Trump criticizes London's mayor, again

Cheryl Sanders
June 6, 2017

Khan's quote was meant to reassure Londoners that increased police presence meant no reason to be alarmed, but Trump misconstrued Khan's words to mean the was normalizing terror attacks.

U.S. President Donald Trump on Monday doubled down on his criticism of London mayor's reaction after a couple of deadly attacks killed at least seven and injured dozens more. "Mainstream media is working hard to sell it!" he wrote.

On the one hand, Trump's response to the London attack, in which 7 people died only two weeks after a horrendous suicide bombing in Manchester, was par for the course.

Trump posted that the U.S. Department of Justice should have pushed his "original" travel ban, or sought a tougher version of the executive order meant to temporarily bar citizens of six predominately Muslim countries from entering the United States, and not the "watered down, politically correct version" now in front of the Supreme Court.

Speaking to the BBC after the vigil, Mr Khan said: "We've got to recognise that some people want to divide our communities, some people thrive on fuelling division".


On Sunday (Monday NZT), a spokesman for the London mayor said he was working with the police, emergency services and government to coordinate the response to the attack, and had "more important things to do" than to respond to Trump.

But over the weekend, his office issued a statement tersely declining to respond to Trump's "ill-informed tweet". You can see examples of this here and here and here, among many others.

This was tweeted just after the first London terror attack from a few months back, but the interview was from a year ago in respoonse to a NY incident, and I don't think Trump Jr. knew this.

Khan says that London residents should expect to see an intensified police presence in the wake of the attacks.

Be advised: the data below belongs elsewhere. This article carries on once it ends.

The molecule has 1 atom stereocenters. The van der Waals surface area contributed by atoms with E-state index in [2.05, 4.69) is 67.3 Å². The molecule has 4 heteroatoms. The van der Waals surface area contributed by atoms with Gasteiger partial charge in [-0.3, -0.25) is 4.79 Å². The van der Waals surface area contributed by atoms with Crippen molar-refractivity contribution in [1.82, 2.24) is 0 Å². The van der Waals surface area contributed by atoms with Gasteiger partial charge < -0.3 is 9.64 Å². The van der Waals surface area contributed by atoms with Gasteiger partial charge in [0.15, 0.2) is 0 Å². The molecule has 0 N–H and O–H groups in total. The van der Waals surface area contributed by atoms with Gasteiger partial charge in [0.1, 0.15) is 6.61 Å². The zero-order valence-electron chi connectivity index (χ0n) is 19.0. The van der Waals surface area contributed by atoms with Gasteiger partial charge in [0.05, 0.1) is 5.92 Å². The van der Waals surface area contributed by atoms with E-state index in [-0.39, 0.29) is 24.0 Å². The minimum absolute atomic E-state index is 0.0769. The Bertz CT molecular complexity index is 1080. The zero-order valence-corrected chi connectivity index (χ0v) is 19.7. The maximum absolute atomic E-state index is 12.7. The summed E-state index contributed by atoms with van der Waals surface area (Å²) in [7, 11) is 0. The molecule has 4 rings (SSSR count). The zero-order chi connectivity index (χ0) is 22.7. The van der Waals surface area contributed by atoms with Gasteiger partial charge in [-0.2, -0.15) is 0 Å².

"President Trump's attack on him is unacceptable". "And there are many things about which Donald Trump is wrong". That last sentence is what Trump chose to take out of context and publicly attack. Trump later challenged Khan to an IQ test during an interview on ITV.


The tweet revived the president's long-running row with the mayor, who has time and time again spoken out about the president's anti-Muslim policies and remarks.

When asked how his proposal to bar Muslims from entering the USA would affect people like Khan, Trump told the New York Times that "there will always be exceptions". The Islamic State has claimed responsibility for the attack.

"When you have a special relationship it is no different from when you have got a close mate". The reality of that tweet is that Trump took the "no reason to be alarmed" phrase out of context, turning it into a slam against the mayor.

Earlier Theresa May defended the mayor, while stopping short of directly criticising Mr Trump.

After all, as a candidate Trump said himself that foreign terror attacks were good for his political fortunes - and he's reacted to other foreign terrorist incidents by seeming to teeter on the edge of gloating that he had predicted them.


Other reports by iNewsToday

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